Kathryn Osborne, CNM, MSN, is in full-scope clinical practice at the University of Wisconsin-Nurse Midwifery Center in Milwaukee, Wisconsin. She has been on the faculty of the Frontier School of Midwifery and Family Nursing since 1996.
The Development of the Community-Based Nurse-Midwifery Education Program: An Innovation in Distance Learning
Article first published online: 24 DEC 2010
2005 American College of Nurse Midwives
Journal of Midwifery & Womens Health
Volume 50, Issue 2, pages 138–145, March-April 2005
How to Cite
Osborne, K., Stone, S. and Ernst, E. (2005), The Development of the Community-Based Nurse-Midwifery Education Program: An Innovation in Distance Learning. Journal of Midwifery & Womens Health, 50: 138–145. doi: 10.1016/j.jmwh.2004.12.007
- Issue published online: 24 DEC 2010
- Article first published online: 24 DEC 2010
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Interview With Kitty Ernst, CNM, MPH, DSc (Hon.) ACNM President 1961–1963
What should be the goals for the profession in the next 50 years?
As for goals, mine has always been simply to “make midwives” and to imbue them with the entrepreneurial spirit of Mary Breckinridge. I get distressed every time I learn that her autobiography is not required reading in all education programs. When I look at Pennsylvania today, I see almost 200 midwifery sites and a half dozen birth centers. When I came here forty years ago there was zip. You can't make midwifery part of the system until you have the midwives to do it. We need making midwives and a place for them to practice to be our first priority. We also need to recognize that “with woman” is quite different from “assisting an obstetrician.” I don't think we emphasize this enough. When it gets lost, it is too easy to focus on “being as good as” instead of “being different from.” Nurse-midwifery, in the vernacular of business, is a new product line in America and it has to be explained to be sold. This is a tough and continuous job. We need to watch out for being compromised into “obstetrical assistants” as has happened in many parts of Europe. I often wonder where we would be now if midwives had started birth centers instead of being seduced into the acute care setting which will always be controlled by medicine (and rightly so for it is a place for sick people). I had hoped that all students would attend NACC workshops because it is there that they will see and learn about midwifery. Birth centers have made midwifery visible and encouraged the entrepreneurial spirit of the profession. If we lose this “place dedicated to the practice of midwifery” and a viable alternative to the medical model of birth, it will represent a great setback for all of midwifery.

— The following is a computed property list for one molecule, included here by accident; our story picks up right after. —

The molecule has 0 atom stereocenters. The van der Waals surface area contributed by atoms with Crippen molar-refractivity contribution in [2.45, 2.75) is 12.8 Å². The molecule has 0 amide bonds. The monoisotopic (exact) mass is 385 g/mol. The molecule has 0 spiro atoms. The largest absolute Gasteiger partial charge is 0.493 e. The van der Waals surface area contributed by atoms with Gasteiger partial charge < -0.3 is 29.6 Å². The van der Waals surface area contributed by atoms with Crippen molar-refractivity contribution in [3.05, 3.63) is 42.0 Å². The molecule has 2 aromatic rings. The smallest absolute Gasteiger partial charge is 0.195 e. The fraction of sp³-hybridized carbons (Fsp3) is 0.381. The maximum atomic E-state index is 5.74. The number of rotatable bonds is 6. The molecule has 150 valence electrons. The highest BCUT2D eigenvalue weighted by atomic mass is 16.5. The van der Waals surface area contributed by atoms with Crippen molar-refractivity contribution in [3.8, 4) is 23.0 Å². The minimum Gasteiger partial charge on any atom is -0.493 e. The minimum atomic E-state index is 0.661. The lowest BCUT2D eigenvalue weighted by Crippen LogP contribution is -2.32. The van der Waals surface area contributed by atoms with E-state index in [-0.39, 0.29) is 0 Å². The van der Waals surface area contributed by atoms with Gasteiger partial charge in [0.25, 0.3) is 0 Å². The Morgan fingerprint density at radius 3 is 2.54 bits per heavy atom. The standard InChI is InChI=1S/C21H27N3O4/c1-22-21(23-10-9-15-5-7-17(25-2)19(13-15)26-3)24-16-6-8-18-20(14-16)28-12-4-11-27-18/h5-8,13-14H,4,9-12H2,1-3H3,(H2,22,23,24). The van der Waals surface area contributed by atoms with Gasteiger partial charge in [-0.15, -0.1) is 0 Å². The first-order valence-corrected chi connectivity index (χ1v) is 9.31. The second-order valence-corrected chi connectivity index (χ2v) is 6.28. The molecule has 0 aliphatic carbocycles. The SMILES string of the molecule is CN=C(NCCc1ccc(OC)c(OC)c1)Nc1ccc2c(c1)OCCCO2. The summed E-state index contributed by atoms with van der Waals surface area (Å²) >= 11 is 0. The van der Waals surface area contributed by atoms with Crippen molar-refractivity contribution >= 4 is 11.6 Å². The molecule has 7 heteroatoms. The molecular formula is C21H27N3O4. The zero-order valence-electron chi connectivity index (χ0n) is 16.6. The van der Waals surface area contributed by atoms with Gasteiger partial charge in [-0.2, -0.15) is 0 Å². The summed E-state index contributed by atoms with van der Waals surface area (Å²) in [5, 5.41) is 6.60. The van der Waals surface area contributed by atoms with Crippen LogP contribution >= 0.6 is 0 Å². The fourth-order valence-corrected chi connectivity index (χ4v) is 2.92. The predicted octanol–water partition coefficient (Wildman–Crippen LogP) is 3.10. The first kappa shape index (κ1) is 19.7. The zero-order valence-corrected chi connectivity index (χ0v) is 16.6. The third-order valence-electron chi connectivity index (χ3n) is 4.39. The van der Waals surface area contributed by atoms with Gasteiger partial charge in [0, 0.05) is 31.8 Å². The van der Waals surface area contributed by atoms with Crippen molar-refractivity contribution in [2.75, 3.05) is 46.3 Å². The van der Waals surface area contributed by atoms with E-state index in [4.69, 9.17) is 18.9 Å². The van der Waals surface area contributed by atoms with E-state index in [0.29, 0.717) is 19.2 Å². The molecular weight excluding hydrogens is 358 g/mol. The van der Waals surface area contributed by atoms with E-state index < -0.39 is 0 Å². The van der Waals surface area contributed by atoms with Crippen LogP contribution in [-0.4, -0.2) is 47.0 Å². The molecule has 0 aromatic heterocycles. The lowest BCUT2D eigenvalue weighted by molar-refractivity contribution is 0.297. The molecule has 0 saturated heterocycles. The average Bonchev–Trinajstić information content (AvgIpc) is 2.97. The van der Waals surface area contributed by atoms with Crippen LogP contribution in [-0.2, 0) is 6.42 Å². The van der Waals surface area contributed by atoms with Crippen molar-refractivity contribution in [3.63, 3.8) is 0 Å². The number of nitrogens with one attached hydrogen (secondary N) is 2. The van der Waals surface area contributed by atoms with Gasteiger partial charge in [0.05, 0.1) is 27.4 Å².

(Interview July 11, 2004)